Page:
by Joe Fassler
1d ago
I left New York in 2009 for grad school, and by the time I returned—just a few years later—the city had been transformed. Walking to the subway, on the sidewalks and escalators, almost everyone carried a pet screen. Sometimes people banged into things or ran into each other, too absorbed in the digital world to navigate the real one. Commuters swooned over their devices on the train, heads drooping and backs bent, like so many nodding-off drunks. It happened to me too. My phone started to exert a strange power over me—the nagging urge to check and check again. In every awkward or in-between mo ..read more
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A Communal Space of Writing
Electric Literature Magazine
by Coco Picard
1d ago
Click to enlarge The post A Communal Space of Writing appeared first on Electric Literature ..read more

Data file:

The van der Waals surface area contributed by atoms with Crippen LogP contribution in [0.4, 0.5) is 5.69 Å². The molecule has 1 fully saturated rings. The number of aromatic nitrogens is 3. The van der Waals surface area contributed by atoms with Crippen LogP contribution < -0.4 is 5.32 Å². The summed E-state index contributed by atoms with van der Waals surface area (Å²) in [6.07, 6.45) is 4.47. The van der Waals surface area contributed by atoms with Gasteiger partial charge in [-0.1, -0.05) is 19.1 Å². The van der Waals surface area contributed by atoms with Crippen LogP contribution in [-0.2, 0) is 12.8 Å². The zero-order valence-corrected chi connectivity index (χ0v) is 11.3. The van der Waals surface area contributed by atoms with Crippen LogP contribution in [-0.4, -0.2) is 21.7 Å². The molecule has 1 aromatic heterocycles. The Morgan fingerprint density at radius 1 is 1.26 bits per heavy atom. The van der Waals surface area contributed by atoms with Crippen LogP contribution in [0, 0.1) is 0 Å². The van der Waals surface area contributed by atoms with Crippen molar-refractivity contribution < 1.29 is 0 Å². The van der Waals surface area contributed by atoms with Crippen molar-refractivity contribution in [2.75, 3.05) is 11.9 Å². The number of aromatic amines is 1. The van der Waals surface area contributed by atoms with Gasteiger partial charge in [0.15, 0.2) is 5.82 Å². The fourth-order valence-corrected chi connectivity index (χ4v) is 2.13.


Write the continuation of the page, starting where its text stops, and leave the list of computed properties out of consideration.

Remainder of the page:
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A Madman on the Ground, A Visionary in Flight
Electric Literature Magazine
by Joe Fassler
2d ago
An excerpt from The Sky Was Ours by Joe Fassler A man stepped into the barn. It wasn’t the boy I’d seen at the tower. This person was older, though it was hard to say how old—in his fifties, at the very least. His beard was gray and full, but his unruly mess of windswept hair had stayed stubbornly reddish gold. Thick glass disks hid his eyes. He saw me and went stiff. “Oh,” he said. He looked at me strangely for a second. Then he walked into the middle of the room to lay some sheets of paper on his worktable, totally unfazed, as if he’d expected to find me there all along. I couldn’t run witho ..read more